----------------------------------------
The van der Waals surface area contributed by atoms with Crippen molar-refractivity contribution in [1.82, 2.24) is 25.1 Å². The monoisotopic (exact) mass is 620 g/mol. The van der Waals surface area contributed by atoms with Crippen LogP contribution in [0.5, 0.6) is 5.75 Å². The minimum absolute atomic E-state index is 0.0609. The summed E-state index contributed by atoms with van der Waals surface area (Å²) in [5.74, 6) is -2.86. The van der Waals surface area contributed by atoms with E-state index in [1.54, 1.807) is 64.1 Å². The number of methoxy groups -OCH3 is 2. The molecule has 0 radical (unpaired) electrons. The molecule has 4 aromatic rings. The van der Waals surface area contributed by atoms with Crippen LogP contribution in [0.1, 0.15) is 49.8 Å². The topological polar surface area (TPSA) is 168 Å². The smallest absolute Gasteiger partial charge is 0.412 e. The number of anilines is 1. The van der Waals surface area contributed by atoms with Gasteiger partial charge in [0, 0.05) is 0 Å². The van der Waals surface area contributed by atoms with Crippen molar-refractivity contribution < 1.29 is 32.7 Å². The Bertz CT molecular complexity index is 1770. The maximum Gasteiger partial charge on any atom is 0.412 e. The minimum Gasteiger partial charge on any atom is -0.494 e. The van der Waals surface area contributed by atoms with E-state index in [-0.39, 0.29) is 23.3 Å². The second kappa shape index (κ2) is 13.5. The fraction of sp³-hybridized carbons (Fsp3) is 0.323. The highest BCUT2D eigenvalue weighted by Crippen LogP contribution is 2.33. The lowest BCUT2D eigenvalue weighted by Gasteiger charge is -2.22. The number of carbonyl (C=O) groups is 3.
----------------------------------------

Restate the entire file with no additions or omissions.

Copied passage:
The van der Waals surface area contributed by atoms with Crippen molar-refractivity contribution in [1.82, 2.24) is 25.1 Å². The monoisotopic (exact) mass is 620 g/mol. The van der Waals surface area contributed by atoms with Crippen LogP contribution in [0.5, 0.6) is 5.75 Å². The minimum absolute atomic E-state index is 0.0609. The summed E-state index contributed by atoms with van der Waals surface area (Å²) in [5.74, 6) is -2.86. The van der Waals surface area contributed by atoms with E-state index in [1.54, 1.807) is 64.1 Å². The number of methoxy groups -OCH3 is 2. The molecule has 0 radical (unpaired) electrons. The molecule has 4 aromatic rings. The van der Waals surface area contributed by atoms with Crippen LogP contribution in [0.1, 0.15) is 49.8 Å². The topological polar surface area (TPSA) is 168 Å². The smallest absolute Gasteiger partial charge is 0.412 e. The number of anilines is 1. The van der Waals surface area contributed by atoms with Gasteiger partial charge in [0, 0.05) is 0 Å². The van der Waals surface area contributed by atoms with Crippen molar-refractivity contribution < 1.29 is 32.7 Å². The Bertz CT molecular complexity index is 1770. The maximum Gasteiger partial charge on any atom is 0.412 e. The minimum Gasteiger partial charge on any atom is -0.494 e. The van der Waals surface area contributed by atoms with E-state index in [-0.39, 0.29) is 23.3 Å². The second kappa shape index (κ2) is 13.5. The fraction of sp³-hybridized carbons (Fsp3) is 0.323. The highest BCUT2D eigenvalue weighted by Crippen LogP contribution is 2.33. The lowest BCUT2D eigenvalue weighted by Gasteiger charge is -2.22. The number of carbonyl (C=O) groups is 3.